A BENDIGO man says a kidney transplant he received from his wife was the best gift he has ever received.
David Stewart and his wife Glenys have both recovered well after a successful transplant operation when Glenys donated one of her kidneys.
The operation has helped David overcome a 40-year battle with kidney disease after he was diagnosed with hereditary polycystic kidneys – an abnormal growth of cysts in the kidneys that reduces kidney function – in the 1970s.
David’s health recently deteriorated and his kidney function fell to 10 per cent, so the couple looked at whether Glenys could be a suitable donor.
Months of exhaustive tests found that although their blood types did not match they were compatible, and Glenys was able to go ahead with the donation.
“I was initially hesitant with concerns for Glenys’ ongoing health,” David said.
“But we were assured that apart from a few surgery scars Glenys would not feel any different. I knew I had limited time with the kidney that I had,” he said.
Glenys said because she was in good health there were very limited long-term health risks.
“The surgeon told me I would be a great donor,” she said.
“Because I’m quite healthy, I’m able to continue to live a healthy life with just one kidney.
“I was absolutely delighted.”
David said her decision to give up a kidney was by far the most selfless gesture in their 39-year marriage.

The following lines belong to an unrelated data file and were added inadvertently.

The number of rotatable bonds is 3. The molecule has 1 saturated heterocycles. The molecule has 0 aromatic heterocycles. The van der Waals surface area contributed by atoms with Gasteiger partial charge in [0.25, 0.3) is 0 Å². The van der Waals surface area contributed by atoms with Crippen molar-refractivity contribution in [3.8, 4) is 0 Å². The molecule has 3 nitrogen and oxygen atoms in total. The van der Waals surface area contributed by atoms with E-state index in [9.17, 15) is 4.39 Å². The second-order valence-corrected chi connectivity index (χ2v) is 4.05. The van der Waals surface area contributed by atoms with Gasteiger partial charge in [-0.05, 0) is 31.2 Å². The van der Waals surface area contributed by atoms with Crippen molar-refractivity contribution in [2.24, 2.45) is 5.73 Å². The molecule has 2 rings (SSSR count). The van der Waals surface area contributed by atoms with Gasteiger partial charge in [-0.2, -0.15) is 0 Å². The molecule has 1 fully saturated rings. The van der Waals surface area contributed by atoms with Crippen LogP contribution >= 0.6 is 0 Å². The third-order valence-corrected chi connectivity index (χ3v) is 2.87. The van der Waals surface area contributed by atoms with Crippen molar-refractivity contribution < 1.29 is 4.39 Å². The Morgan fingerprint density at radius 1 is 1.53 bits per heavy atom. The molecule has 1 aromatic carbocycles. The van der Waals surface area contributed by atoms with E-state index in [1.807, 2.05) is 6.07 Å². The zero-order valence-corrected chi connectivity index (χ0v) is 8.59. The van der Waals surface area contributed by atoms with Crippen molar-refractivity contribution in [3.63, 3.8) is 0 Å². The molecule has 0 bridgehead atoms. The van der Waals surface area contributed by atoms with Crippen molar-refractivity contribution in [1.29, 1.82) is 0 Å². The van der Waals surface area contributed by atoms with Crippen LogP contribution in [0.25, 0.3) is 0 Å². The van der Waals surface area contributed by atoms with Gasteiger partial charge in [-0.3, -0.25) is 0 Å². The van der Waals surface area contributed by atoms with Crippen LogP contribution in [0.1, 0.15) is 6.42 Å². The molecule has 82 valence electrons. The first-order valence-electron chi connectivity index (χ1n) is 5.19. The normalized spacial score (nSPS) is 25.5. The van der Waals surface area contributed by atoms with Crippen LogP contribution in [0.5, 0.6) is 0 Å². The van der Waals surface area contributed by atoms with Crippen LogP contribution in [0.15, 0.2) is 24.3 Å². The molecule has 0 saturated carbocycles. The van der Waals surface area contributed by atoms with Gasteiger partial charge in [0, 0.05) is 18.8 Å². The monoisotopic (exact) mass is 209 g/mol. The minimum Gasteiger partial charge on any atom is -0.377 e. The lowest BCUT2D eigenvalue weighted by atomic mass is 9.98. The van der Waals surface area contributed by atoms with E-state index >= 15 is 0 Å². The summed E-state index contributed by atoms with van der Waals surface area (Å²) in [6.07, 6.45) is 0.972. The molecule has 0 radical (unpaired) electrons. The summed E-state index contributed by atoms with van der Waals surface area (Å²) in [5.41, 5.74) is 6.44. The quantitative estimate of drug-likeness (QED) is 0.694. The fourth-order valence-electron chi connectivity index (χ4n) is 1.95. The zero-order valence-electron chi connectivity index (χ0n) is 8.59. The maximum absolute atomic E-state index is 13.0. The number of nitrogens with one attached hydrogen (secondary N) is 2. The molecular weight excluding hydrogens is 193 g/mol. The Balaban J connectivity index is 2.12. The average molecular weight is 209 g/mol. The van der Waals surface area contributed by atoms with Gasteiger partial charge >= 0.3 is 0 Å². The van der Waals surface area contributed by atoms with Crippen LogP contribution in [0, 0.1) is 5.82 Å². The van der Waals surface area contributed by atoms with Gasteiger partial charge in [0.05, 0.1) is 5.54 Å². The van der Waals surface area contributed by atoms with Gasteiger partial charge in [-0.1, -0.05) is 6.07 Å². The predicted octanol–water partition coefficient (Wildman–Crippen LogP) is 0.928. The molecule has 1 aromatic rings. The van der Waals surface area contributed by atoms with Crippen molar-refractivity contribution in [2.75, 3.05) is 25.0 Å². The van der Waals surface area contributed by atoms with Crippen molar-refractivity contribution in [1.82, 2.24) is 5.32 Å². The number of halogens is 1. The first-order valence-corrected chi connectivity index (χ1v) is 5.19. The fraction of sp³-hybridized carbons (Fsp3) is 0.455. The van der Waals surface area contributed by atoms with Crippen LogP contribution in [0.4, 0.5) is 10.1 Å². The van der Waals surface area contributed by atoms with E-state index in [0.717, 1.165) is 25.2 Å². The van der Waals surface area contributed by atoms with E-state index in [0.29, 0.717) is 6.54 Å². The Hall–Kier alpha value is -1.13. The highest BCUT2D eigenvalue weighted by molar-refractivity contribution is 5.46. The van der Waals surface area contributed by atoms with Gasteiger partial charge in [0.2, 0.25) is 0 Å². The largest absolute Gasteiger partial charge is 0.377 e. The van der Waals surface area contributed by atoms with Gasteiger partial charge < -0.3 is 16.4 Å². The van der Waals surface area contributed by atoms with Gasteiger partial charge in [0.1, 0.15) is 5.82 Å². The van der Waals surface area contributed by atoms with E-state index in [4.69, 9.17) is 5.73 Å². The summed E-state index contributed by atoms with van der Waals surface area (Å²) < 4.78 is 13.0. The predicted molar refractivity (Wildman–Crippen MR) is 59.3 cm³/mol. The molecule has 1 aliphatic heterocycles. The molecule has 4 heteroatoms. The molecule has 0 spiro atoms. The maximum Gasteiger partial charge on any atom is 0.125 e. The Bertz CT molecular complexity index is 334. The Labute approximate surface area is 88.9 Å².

“You couldn’t expect any greater expression of love, than to give up part of yourself for another person,” he said.
After the operation David said they’ve both enjoyed good health.
“The initial problems were stressful for the family but our quick recovery and ongoing good health since the transplant have overshadowed the difficult times,” he said.
“Before, I was struggling to walk a couple of kilometres and now I walk three kilometres most mornings.”
David said the operation has had a profound impact on his life and prompted him to encourage more people to become organ donors.
“There’s such a shortage of suitable kidneys in Australia,” he said.
“One fellow in hospital with me had been on dialysis for seven years waiting for a suitable donor.
“I would say to anybody who thinks they might be able to donate, it’s one of the best things you can ever do for somebody.”
Glenys, the Bendigo branch president of Embroiderers Guild Victoria, joked that she was glad she was able to stitch up her husband.